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Our Next Generation of Bluejackets!

I once heard that there is more computer technology in a John Deere combine today than was in the rocket ship that originally sent men to the moon in 1969. I grew up on a farm, so I was skeptical of that stat; however, the advances in agricultural technology are pretty amazing. On my family farm in south central Minnesota, GPS guide tractors and precision planters use air pressure to plant seeds at the optimal depth to yield the best crops. 

It’s January and our fields are buried in snow, but across the country in Las Vegas this month agriculture took center stage at the annual electronics convention. John Deere launched a self-driving tractor. According to John Deere, the advance in AgTech would allow a family of four to run an entire farm. As I think about my dad and brother continuing to run our family farm, I am filled with optimism and hope that advances in technology will allow them to continue to do so for many, many years.

The advances also made me think about our awesome responsibility as educators. I could never have imagined growing up on the farm that GPS, knowledge of satellites and computer technology would become essential skills in agriculture. What other skills will our students need to succeed in a rapidly changing world?

As we prepare to enroll the Class of 2036 into kindergarten this year, I have to wonder: what inventions will they create? What types of communities will they live in? And from an educational viewpoint, how do we inspire students to be the inventors, creators and adaptable lifelong learners our world will need? More importantly, how do we ensure they grow into good people who care about others and their community? With all the advances in technology, how do we keep a focus on humanity?

Over the last year, our district has been updating our Strategic Plan and engaged 68 staff, parents, students, and community members in thinking about the future. What is our mission as a school district, and what do we want for our children and our community?

More importantly, in the face of technological advancements, how do we ensure that our students remain human-centered — focused on the relationships, connections, compassion, honesty and responsibility that make a community somewhere you want to live and work? 

In Cambridge-Isanti Schools, our mission, in partnership with our community, is to educate, empower and inspire every student, every day to achieve their full potential.

We believe that…

  • Every person deserves to be valued, feel safe, supported and included with compassion and respect.

  • Every individual has skills and talents that make them uniquely equipped to contribute as a responsible citizen. 

  • Education provides enhanced access to opportunities.

  • Engagement in lifelong learning begins at birth.

  • Communication, critical thinking, collaboration, creativity, and adaptability are necessary to thrive in a changing world.

  • Multiple and differing perspectives contribute to informed decision making and learning.

  • Honesty and integrity are essential to all positive relationships.

  • Success can come from working through adversity.

  • Learning occurs best when social, emotional, physical and mental health needs are met.

  • Hiring, retaining and supporting a highly effective staff will lead to a successful educational environment.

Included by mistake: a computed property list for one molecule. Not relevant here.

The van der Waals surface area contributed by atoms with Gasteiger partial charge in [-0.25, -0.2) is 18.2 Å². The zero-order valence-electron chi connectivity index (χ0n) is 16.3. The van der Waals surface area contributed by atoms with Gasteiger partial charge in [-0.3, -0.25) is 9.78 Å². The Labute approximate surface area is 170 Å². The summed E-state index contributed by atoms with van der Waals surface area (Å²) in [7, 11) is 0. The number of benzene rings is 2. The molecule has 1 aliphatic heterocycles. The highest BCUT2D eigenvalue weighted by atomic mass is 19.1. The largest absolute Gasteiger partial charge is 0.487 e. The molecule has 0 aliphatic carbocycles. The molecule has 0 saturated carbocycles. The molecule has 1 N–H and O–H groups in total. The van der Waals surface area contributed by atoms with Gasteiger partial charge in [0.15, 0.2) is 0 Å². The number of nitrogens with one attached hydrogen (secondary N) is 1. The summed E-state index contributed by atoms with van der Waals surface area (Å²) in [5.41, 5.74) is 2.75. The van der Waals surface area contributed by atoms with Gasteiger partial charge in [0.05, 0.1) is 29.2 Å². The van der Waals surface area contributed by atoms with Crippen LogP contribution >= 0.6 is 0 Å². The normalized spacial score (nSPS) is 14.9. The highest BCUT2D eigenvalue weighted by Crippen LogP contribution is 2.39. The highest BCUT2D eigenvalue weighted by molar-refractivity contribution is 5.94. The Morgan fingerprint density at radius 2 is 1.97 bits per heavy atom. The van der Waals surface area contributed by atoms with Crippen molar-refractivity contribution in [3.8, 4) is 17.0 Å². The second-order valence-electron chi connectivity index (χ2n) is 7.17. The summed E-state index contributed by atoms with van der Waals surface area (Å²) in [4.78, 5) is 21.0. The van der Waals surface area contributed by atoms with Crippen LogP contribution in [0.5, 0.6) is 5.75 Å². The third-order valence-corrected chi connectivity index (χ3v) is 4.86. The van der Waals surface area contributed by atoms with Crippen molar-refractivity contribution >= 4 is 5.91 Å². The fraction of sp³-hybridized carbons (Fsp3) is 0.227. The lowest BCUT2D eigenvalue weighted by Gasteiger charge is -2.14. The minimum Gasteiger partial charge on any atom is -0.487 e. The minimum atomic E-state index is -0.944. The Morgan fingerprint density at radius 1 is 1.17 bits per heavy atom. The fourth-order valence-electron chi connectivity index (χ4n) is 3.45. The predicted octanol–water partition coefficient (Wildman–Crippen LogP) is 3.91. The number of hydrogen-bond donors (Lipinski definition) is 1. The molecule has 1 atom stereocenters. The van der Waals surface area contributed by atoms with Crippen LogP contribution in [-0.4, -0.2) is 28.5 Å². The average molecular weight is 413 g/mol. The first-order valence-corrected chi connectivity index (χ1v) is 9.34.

• Collaboration with families and caregivers is crucial to a learner’s development.

  • Involvement in meaningful activities enriches life.

  • Strong communities and schools support each other.

We have four strategic priorities that are focused on student academic growth and success, building partnerships with families and community, improving mental health and well-being for students and staff, and broadening community partnerships to prepare for future growth. We invite all families in our community to connect with our schools and staff. Regardless of your age, we provide lifelong learning opportunities for all.

As we work to enhance our career tech and college readiness opportunities, I’m confident our students will be well-prepared to fill important trade, technical, mechanical, healthcare, and human services jobs of the future. Watching our middle school students learn to code and seeing our robotics team compete is exciting. Knowing that all of our students are learning personal responsibility and a strong work ethic, I believe our future is strong. We teach and exemplify our Bluejacket Character Traits of honesty, respect, responsibility, self-discipline and compassion.

It’s registration season in our school district. Kindergarten registration is now open for families with five year olds. Families can learn more about kindergarten options and enroll through our online portal at www.c-ischools.org/kindergarten.  Preschool registration opens on February 1. Visit www.c-ischools.org/early-childhood to learn more. New high school students transferring from charter or K-8 private schools should be enrolling now, and can enroll at www.c-ischools.org/enroll. Then contact the high school to make an appointment with a counselor. High school students will soon begin selecting their courses. 

Cambridge-Isanti Schools have a long tradition of developing future leaders. Leaders like General Shawn Menke, Minnesota National Guard and Corie Barry, CEO of Best Buy, were well-prepared to innovate, adapt and build teams to confront modern day challenges. We owe our next generation of Bluejackets the same opportunities to lead and achieve in a rapidly changing world. That is our focus. This is a wonderful place to raise a family and more and more people are learning: It’s always a great day to be a Bluejacket!


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